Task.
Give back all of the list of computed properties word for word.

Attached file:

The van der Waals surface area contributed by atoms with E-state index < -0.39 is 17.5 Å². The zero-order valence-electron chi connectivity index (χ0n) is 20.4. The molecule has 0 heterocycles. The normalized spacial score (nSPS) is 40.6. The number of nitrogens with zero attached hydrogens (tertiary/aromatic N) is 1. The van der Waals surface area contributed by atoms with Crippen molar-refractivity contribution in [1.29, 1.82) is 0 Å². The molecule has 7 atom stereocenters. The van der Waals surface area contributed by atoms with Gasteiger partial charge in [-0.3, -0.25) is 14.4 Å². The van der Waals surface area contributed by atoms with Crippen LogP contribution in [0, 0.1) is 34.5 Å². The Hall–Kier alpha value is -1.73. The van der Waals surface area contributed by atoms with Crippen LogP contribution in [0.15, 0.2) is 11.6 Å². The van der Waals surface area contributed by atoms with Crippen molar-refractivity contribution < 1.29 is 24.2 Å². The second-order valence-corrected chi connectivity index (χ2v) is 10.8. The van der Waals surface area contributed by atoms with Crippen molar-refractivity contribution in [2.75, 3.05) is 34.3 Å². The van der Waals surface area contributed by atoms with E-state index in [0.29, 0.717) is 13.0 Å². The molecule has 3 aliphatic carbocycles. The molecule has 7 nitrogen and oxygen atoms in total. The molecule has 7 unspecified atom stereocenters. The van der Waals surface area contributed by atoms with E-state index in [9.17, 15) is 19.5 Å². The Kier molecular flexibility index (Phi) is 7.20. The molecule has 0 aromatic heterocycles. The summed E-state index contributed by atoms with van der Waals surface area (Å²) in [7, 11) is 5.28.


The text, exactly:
The van der Waals surface area contributed by atoms with E-state index < -0.39 is 17.5 Å². The zero-order valence-electron chi connectivity index (χ0n) is 20.4. The molecule has 0 heterocycles. The normalized spacial score (nSPS) is 40.6. The number of nitrogens with zero attached hydrogens (tertiary/aromatic N) is 1. The van der Waals surface area contributed by atoms with Crippen molar-refractivity contribution in [1.29, 1.82) is 0 Å². The molecule has 7 atom stereocenters. The van der Waals surface area contributed by atoms with Gasteiger partial charge in [-0.3, -0.25) is 14.4 Å². The van der Waals surface area contributed by atoms with Crippen LogP contribution in [0, 0.1) is 34.5 Å². The Hall–Kier alpha value is -1.73. The van der Waals surface area contributed by atoms with Crippen LogP contribution in [0.15, 0.2) is 11.6 Å². The van der Waals surface area contributed by atoms with Crippen molar-refractivity contribution < 1.29 is 24.2 Å². The second-order valence-corrected chi connectivity index (χ2v) is 10.8. The van der Waals surface area contributed by atoms with Crippen molar-refractivity contribution in [2.75, 3.05) is 34.3 Å². The van der Waals surface area contributed by atoms with E-state index in [0.29, 0.717) is 13.0 Å². The molecule has 3 aliphatic carbocycles. The molecule has 7 nitrogen and oxygen atoms in total. The molecule has 7 unspecified atom stereocenters. The van der Waals surface area contributed by atoms with E-state index in [9.17, 15) is 19.5 Å². The Kier molecular flexibility index (Phi) is 7.20. The molecule has 0 aromatic heterocycles. The summed E-state index contributed by atoms with van der Waals surface area (Å²) in [7, 11) is 5.28.